By James Vanderbilt
Many thought we were out of drought status after California received 131 percent of average rainfall during our last rain year (Oct. 2016 through Sept. 2017). Unfortunately, after a fairly dry opening of Southern California’s rainy season that started Dec. 2017 and even after a series of surprise storms in March, April, and May 2018, rain amounts are 30-50 percent of normal. Ouch.
The Orange County Groundwater Basin fared much better, for reasons we will get to later, and it is currently 46 percent filled. Our major source of imported water, Lake Oroville, is at 66 percent capacity. This latter piece of information could put a damper on the amount we can receive.
Severe and Extreme drought status has been expanded for the state. All of Orange County is experiencing a severe drought. Conditions have deteriorated rapidly across the region and will likely get worse, according to the United States Drought Monitor.
Water use climbed once the State Water Resources Control Board (SWRCB) declared the drought was over last year and lifted water-use restrictions, except for washing down pavement, using hoses without shut-off valves and a few other limitations.
This California drought map shows areas experiencing more severe drought in darker colors.
Members of the SWRCB were to have voted in February to make water restriction mandates permanent, but it delayed its decision after officials from irrigation and water agencies made some good points. The term “waste or unreasonable use” of water was ambiguous, the mandates were too rigid and inflexible in a state with different regions and needs, and by making the temporary water bans permanent, this could be the first step in weakening historic protection of water rights for landowners.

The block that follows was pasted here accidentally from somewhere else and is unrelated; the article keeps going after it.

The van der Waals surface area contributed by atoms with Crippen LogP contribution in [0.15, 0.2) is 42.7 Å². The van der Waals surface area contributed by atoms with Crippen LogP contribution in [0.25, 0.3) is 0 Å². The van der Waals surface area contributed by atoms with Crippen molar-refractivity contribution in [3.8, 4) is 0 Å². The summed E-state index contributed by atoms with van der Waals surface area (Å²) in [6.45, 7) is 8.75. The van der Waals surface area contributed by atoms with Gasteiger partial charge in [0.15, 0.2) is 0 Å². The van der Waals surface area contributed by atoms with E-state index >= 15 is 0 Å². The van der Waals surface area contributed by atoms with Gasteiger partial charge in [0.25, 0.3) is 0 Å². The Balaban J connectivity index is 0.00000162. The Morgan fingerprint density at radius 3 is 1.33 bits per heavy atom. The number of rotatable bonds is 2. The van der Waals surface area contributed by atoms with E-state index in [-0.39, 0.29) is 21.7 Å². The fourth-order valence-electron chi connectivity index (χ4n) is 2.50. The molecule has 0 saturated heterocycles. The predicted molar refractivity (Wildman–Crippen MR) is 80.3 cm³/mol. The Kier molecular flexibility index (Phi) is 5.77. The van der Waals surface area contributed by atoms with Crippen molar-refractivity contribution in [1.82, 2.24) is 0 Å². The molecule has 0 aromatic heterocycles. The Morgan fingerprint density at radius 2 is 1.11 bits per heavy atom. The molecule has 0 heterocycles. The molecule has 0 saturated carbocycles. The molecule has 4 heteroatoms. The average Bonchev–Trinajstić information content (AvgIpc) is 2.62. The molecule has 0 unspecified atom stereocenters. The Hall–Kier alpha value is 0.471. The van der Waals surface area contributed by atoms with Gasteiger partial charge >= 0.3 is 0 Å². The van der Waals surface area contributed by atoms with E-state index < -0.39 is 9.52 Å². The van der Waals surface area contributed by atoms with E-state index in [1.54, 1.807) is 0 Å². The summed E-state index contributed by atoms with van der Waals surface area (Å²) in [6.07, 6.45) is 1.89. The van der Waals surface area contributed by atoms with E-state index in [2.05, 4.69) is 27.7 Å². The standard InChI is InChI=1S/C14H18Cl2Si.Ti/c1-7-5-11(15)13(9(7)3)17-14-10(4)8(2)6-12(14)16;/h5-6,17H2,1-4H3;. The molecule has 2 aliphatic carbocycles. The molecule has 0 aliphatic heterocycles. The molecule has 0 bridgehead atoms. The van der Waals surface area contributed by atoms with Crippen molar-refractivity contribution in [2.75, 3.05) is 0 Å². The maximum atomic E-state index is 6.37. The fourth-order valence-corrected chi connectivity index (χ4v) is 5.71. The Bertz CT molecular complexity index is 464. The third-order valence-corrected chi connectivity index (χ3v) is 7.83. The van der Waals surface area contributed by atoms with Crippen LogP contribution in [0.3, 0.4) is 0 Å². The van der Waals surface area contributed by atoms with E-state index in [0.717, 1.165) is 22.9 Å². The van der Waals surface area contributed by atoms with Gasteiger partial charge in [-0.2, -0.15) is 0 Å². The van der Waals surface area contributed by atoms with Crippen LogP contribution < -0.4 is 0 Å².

We are dealing with a two-headed snake. We cannot continue to allow people to waste water when we know we have cyclical droughts in California. But, under the proposed law, there is no leniency when there is no water emergency.
Orange County Water District (OCWD) relies on the Groundwater Replenishment System (GWRS), the world’s largest advanced water purification system for indirect potable reuse. The GWRS produces 103,000 acre-feet per year of recycled water, which is enough water for 850,000 people, is a drought-proof water supply, and offsets water imported from the State Water Project. Supplies are sustainable, and OCWD’s service area was able to maintain its 75 percent groundwater pumping allotment, event during our severe five-year drought.
Recycled water is the ultimate form of conservation as each drop is used more than once and should be recognized and incentivized for future project development and the expansion of existing projects.
Currently, local entities must comply with the Model Water Efficient Landscape Ordinance (MWELO) or their equally effective local landscape ordinances regarding new landscapes and irrigation standards. With the MWELO in place, recycled water will not be used in a wasteful or unreasonable way and local entities will ensure recycled water and irrigation methods are properly applied.
OCWD encourages recycled water project development and expansion, while fully utilizing current landscape ordinances and it informed the Water Board of its concerns and justifications. At this writing, the final laws have not been put in place. See the most up to date regulations at the State Water Resources Control Board site under the title “Regulation on the Waste and Unreasonable Water Uses.”
James Vanderbilt is a council member of the City of Anaheim and represents Division 9 of the Orange County Water District. For more information about the District, visit www.cwd.com. Contact Director Vanderbilt at email@example.com.